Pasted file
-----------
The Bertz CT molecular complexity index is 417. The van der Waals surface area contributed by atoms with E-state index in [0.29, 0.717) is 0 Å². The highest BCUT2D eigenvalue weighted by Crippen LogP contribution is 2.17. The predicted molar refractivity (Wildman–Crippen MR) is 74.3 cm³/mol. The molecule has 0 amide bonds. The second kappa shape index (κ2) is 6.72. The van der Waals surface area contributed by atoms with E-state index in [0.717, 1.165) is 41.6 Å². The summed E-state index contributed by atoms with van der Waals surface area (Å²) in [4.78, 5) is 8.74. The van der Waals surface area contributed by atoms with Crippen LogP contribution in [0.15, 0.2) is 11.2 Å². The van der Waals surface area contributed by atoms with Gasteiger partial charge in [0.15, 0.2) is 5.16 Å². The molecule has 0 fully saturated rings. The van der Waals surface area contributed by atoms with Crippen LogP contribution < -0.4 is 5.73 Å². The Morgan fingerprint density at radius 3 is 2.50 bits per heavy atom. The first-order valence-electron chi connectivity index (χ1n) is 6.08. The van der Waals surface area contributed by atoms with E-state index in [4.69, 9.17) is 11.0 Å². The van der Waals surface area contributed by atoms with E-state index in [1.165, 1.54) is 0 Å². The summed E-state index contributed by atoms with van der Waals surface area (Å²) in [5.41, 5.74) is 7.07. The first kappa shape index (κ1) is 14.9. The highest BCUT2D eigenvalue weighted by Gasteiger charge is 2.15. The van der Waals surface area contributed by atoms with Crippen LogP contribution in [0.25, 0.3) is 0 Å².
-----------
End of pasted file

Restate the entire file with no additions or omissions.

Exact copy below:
The Bertz CT molecular complexity index is 417. The van der Waals surface area contributed by atoms with E-state index in [0.29, 0.717) is 0 Å². The highest BCUT2D eigenvalue weighted by Crippen LogP contribution is 2.17. The predicted molar refractivity (Wildman–Crippen MR) is 74.3 cm³/mol. The molecule has 0 amide bonds. The second kappa shape index (κ2) is 6.72. The van der Waals surface area contributed by atoms with E-state index in [0.717, 1.165) is 41.6 Å². The summed E-state index contributed by atoms with van der Waals surface area (Å²) in [4.78, 5) is 8.74. The van der Waals surface area contributed by atoms with Crippen LogP contribution in [0.15, 0.2) is 11.2 Å². The van der Waals surface area contributed by atoms with Gasteiger partial charge in [0.15, 0.2) is 5.16 Å². The molecule has 0 fully saturated rings. The van der Waals surface area contributed by atoms with Crippen LogP contribution < -0.4 is 5.73 Å². The Morgan fingerprint density at radius 3 is 2.50 bits per heavy atom. The first-order valence-electron chi connectivity index (χ1n) is 6.08. The van der Waals surface area contributed by atoms with E-state index in [4.69, 9.17) is 11.0 Å². The van der Waals surface area contributed by atoms with E-state index in [1.165, 1.54) is 0 Å². The summed E-state index contributed by atoms with van der Waals surface area (Å²) in [5.41, 5.74) is 7.07. The first kappa shape index (κ1) is 14.9. The highest BCUT2D eigenvalue weighted by Gasteiger charge is 2.15. The van der Waals surface area contributed by atoms with Crippen LogP contribution in [0.25, 0.3) is 0 Å².